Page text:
2. Airtight construction: Heated air can also escape from the building envelope through air leaks. Your home’s air barrier is made up of a layer of membrane(s), tape and seals. Any gaps in the air barrier will allow air to move in and out of your home uncontrolled. Air gaps occur when there has been insufficient detailing during construction, or when there are penetrations or ducts in the air barrier materials. Uncontrolled air exchange can lead to increased energy consumption, cold spots and drafts near the walls, and condensation and moisture issues. When tested, your house needs to have less than 0.6 air changes per hour (ACH50) to achieve Passive House certification, and at least one on-site air leakage test must be completed to demonstrate that your home meets those airtightness requirements.
  3. High-efficiency windows and doors: The walls will usually make up the largest surface area of your house’s façade, but the glazing systems in its windows and doors will play a greater role when it comes to managing its space-heating energy. Glass provides visibility and light, and that makes it impossible to insulate glass units to the same degree as a wall. When it comes to heat-flow resistance, windows and doors are the weakest areas of the envelope. High-performance Passive House windows use insulated frames, triple-glazed units, with argon or krypton gas fill, multiple low-e coatings, and warm-edge or nonconductive spacers. Passive House designs also take advantage of the free passive heating provided by the sun.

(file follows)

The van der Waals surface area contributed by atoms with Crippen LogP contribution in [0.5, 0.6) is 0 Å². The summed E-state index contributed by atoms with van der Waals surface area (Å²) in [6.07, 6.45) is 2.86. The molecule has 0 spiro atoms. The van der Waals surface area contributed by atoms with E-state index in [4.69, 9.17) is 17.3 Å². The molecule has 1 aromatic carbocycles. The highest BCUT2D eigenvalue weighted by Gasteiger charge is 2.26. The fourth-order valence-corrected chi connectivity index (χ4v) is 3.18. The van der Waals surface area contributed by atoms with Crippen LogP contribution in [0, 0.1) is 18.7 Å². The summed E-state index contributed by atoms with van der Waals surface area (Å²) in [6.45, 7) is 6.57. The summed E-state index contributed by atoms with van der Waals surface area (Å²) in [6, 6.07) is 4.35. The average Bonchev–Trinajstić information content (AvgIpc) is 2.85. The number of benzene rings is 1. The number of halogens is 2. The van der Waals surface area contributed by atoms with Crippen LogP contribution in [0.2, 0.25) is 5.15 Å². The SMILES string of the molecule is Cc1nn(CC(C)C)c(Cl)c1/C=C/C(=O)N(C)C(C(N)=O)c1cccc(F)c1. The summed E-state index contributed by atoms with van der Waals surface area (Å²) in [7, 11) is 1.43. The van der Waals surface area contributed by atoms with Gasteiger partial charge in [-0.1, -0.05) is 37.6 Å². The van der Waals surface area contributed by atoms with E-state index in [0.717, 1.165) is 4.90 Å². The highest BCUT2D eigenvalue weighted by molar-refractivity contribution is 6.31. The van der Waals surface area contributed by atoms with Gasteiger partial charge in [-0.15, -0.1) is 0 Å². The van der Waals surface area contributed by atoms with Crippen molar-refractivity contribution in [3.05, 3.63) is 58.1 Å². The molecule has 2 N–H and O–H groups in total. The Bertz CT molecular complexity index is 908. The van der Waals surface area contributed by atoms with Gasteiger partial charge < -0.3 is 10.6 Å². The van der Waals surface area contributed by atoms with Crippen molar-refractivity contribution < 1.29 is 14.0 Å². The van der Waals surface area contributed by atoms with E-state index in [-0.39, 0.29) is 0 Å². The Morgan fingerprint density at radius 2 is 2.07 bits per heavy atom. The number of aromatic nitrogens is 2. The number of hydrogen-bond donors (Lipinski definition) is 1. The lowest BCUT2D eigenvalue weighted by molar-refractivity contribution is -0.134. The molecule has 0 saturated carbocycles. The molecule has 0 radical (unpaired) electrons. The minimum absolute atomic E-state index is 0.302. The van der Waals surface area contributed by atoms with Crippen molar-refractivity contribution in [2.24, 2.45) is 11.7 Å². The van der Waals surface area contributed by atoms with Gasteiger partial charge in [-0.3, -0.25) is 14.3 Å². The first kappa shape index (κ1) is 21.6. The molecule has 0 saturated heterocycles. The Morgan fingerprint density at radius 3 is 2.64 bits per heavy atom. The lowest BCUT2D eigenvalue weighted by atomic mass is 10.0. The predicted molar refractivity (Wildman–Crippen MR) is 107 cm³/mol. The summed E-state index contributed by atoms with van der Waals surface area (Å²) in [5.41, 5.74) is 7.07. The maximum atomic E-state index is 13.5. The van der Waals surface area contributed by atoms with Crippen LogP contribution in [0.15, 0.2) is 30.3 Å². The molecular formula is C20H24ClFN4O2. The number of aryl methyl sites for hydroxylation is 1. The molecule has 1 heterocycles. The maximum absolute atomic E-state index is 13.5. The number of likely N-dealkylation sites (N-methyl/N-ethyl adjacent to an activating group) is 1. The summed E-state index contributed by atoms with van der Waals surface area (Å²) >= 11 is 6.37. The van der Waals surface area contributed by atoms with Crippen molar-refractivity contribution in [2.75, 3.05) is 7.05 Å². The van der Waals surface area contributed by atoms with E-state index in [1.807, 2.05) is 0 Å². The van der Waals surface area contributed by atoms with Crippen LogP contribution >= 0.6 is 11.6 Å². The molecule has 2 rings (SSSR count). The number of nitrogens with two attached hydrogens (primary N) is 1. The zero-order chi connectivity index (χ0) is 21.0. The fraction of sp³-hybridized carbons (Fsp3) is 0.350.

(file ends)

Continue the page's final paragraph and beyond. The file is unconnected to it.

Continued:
4. Minimization of thermal bridging: When materials bypass the insulation, a thermal bridge is created. Any direct conductive connection between the interior and exterior represents a potential issue. Passive house design aims to remove all thermal bridging when it comes to architectural interface details – ie: window and door frame mounting, mortar joints and wall ties in masonry, timber or steel studs, and any parts of the building where architectural features meet. With highly insulated passive house envelopes, thermal bridges can significantly diminish the benefits of superinsulating, allowing heat to flow around the insulation to the outside. This can result in condensation forming, mould growth and cold spots.
  5. Heat recovery ventilation: Passive house buildings are airtight, so they require a ventilation system to exhaust out built-up odours, pollutants, CO2 and excess moisture. During the winter months that would mean pushing out warm air and pulling in cold air that would need to be heated to return the home to the desired temperature. To eliminate heat loss, and the need for re-heating air, passive house ventilation systems use a heat recovery ventilator (HRV). The HRV extracts heat from the exhaust air stream and adds it into the incoming airstream, without directly mixing the two. At least 75% of the heat must be recovered, allowing the system to remove stale or moist air while delivering fresh air to every room, without noticeable temperature fluctuations. During the summer months, there’s no need to recover heat, so there’s a bypass damper that diverts the air around the heat recovery core.

Potential health benefits of living in a passive house